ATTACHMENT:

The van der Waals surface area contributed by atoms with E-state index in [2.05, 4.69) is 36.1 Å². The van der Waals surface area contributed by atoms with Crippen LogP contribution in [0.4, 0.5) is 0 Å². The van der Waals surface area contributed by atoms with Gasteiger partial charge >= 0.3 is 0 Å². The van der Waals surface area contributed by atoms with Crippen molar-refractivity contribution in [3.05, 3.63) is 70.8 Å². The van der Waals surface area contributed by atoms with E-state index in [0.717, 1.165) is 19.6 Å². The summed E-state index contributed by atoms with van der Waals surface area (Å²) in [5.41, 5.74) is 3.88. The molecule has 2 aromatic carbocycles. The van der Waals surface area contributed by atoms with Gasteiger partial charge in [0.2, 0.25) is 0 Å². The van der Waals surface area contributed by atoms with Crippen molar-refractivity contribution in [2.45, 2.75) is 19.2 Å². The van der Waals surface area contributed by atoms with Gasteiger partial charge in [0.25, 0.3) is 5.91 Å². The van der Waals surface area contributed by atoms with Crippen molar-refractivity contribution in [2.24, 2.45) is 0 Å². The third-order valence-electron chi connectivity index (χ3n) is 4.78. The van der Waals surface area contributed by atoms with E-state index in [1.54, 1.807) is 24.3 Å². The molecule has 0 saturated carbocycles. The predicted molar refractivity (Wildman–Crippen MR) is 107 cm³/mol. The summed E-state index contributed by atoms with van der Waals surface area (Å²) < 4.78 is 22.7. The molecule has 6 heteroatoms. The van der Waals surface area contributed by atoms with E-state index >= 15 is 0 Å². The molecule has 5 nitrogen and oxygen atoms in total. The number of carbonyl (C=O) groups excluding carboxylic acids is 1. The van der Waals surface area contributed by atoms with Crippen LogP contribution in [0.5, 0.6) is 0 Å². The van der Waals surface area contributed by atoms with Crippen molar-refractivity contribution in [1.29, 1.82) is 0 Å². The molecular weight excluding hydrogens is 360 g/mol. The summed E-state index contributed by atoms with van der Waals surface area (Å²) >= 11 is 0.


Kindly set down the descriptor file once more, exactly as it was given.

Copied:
The van der Waals surface area contributed by atoms with E-state index in [2.05, 4.69) is 36.1 Å². The van der Waals surface area contributed by atoms with Crippen LogP contribution in [0.4, 0.5) is 0 Å². The van der Waals surface area contributed by atoms with Gasteiger partial charge >= 0.3 is 0 Å². The van der Waals surface area contributed by atoms with Crippen molar-refractivity contribution in [3.05, 3.63) is 70.8 Å². The van der Waals surface area contributed by atoms with E-state index in [0.717, 1.165) is 19.6 Å². The summed E-state index contributed by atoms with van der Waals surface area (Å²) in [5.41, 5.74) is 3.88. The molecule has 2 aromatic carbocycles. The van der Waals surface area contributed by atoms with Gasteiger partial charge in [0.2, 0.25) is 0 Å². The van der Waals surface area contributed by atoms with Crippen molar-refractivity contribution in [2.45, 2.75) is 19.2 Å². The van der Waals surface area contributed by atoms with Gasteiger partial charge in [0.25, 0.3) is 5.91 Å². The van der Waals surface area contributed by atoms with Crippen molar-refractivity contribution in [2.24, 2.45) is 0 Å². The third-order valence-electron chi connectivity index (χ3n) is 4.78. The van der Waals surface area contributed by atoms with E-state index in [1.54, 1.807) is 24.3 Å². The molecule has 0 saturated carbocycles. The predicted molar refractivity (Wildman–Crippen MR) is 107 cm³/mol. The summed E-state index contributed by atoms with van der Waals surface area (Å²) < 4.78 is 22.7. The molecule has 6 heteroatoms. The van der Waals surface area contributed by atoms with E-state index >= 15 is 0 Å². The molecule has 5 nitrogen and oxygen atoms in total. The number of carbonyl (C=O) groups excluding carboxylic acids is 1. The van der Waals surface area contributed by atoms with Crippen LogP contribution in [0.5, 0.6) is 0 Å². The van der Waals surface area contributed by atoms with Crippen molar-refractivity contribution in [1.29, 1.82) is 0 Å². The molecular weight excluding hydrogens is 360 g/mol. The summed E-state index contributed by atoms with van der Waals surface area (Å²) >= 11 is 0.